Yesterday, Defense Secretary Ash Carter shrugged when asked if0 a new authorization for the use of military force (AUMF) was needed for the fight against ISIS. Three days earlier, Barack Obama challenged Congress to pass a new AUMF, but Carter said it wasn’t needed, and that the Pentagon had all of the authority it needed for the fight. “I’m not a lawyer, but I’m told (we do),” Carter said. “I’m glad, otherwise it would be a problem.”

Today, though, a new bipartisan proposal in the House matches another in the Senate, signaling that Congress may decide to pass a new AUMF anyway:

Two House lawmakers on Thursday introduced a measure to authorize military force against the Islamic State in Iraq and Syria (ISIS), making it the first bipartisan and bicameral measure to do so.

Reps. Scott Rigell (R-Va.) and Peter Welch (D-Vt.) introduced the legislation, a companion bill to a measure in the Senate offered by Sens. Tim Kaine (D-Va.) and Jeff Flake (R-Ariz.).

It would expire after three years unless reauthorized, repeal the Iraq War authorization for the use of military force (AUMF) and be the sole authorization for the war against ISIS.

The Senate version of the bill from Kaine and Flake was introduced in June, after it became clear that the White House proposal was a non-starter. That bill, S.1587, is still active, although not easy to track down. It too has a three-year expiration date, plus one other interesting clause, emphasis mine:

SEC. 3. AUTHORIZATION FOR USE OF UNITED STATES ARMED FORCES.

(a) Authorization- The President is authorized to use the Armed Forces of the United States as the President determines necessary and appropriate against ISIL or associated persons or forces as defined in section 6.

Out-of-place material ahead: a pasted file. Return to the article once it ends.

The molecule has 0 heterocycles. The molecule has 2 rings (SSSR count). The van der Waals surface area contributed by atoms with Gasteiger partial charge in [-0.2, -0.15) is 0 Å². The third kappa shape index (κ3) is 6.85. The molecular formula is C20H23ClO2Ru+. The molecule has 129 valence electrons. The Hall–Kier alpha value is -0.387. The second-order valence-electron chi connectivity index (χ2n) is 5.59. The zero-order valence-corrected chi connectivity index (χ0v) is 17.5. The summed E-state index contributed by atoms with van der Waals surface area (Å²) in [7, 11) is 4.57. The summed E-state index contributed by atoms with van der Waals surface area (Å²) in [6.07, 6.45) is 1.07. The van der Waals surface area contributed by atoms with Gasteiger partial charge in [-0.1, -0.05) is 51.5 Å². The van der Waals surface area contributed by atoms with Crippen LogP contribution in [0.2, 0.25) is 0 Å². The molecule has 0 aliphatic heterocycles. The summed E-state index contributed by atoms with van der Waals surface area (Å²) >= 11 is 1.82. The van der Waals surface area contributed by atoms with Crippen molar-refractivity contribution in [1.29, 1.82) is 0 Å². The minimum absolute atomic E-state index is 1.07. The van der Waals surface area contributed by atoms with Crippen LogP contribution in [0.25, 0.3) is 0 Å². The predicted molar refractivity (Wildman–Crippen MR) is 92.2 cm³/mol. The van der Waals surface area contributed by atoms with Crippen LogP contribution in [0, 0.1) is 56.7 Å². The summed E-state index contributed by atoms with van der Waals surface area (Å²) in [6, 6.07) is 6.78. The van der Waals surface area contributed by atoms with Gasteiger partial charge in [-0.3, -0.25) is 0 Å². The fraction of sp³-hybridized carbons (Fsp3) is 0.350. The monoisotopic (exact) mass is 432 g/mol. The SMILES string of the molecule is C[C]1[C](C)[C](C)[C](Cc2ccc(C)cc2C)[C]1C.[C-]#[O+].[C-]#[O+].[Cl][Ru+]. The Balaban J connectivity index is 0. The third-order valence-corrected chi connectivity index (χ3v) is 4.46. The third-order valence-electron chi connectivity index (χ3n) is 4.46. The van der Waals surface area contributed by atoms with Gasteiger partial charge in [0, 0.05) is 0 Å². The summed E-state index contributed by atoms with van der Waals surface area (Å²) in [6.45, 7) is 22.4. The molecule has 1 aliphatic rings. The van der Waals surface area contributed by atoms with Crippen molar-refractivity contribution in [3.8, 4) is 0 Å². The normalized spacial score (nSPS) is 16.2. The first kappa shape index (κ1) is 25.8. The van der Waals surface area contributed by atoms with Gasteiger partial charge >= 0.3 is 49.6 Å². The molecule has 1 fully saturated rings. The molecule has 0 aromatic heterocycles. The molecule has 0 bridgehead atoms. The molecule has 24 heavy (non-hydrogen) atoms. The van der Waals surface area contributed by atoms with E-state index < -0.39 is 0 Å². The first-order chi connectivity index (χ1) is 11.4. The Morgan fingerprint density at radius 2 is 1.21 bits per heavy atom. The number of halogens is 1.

(b) War Powers Resolution Requirements-
(1) SPECIFIC STATUTORY AUTHORIZATION- Consistent with section 8(a)(1) of the War Powers Resolution (50 U.S.C. 1547(a)(1)), Congress declares that this section is intended to constitute specific statutory authorization within the meaning of section 5(b) of the War Powers Resolution (50 U.S.C. 1544(b)).
(2) APPLICABILITY OF OTHER REQUIREMENTS- Nothing in this Act supersedes any requirements of the War Powers Resolution (50 U.S.C. 1541 et seq.).
(c) Purpose- The purpose of this authorization is to protect the lives of United States citizens and to provide military support to regional partners in their battle to defeat ISIL. The use of significant United States ground troops in combat against ISIL, except to protect the lives of United States citizens from imminent threat, is not consistent with such purpose.

So this is an authorization to use military force that bars the use of military forces. We can bomb them until the cows come home, but we can’t put troops in the theater to fight. Instead, this AUMF envisions the Obama administration calling together “a broad international coalition” to fight the terrorist quasi-state without our participation on the ground. One could quibble about the meaning of the term “significant,” but it’s not going to mean the 1000-2000 troops we’d need to signal our seriousness about this fight to the broad international coalition. 

In other words, it’s a Congressional endorsement of the status quo, which clearly isn’t working and arguably is making matters worse. The “anti-ISIL coalition” this AUMF mentions isn’t interested in providing ground troops if the US isn’t going to participate, and without ground troops of some kind, ISIS isn’t going to get degraded, let alone destroyed.  It provides Barack Obama an excuse to do nothing more than he’s doing now, while hamstringing the next president unless he or she can convince Congress to amend the AUMF.

Between this and the existing AUMFs, Congress should opt for the latter. If Congress wants to pass an AUMF that will truly send a signal about a serious fight to destroy ISIS, then pass one without the highlighted clause above and without the ridiculous three-year time constraint. (What happens if we haven’t destroyed ISIS by the deadline? Do we just punt and go home?) Either fight a war to win or don’t fight it at all.

Better yet, pass the one Lindsey Graham wants:

Pass that kind of an AUMF, and you’d guarantee that Obama would stop talking about it for the next 14 months.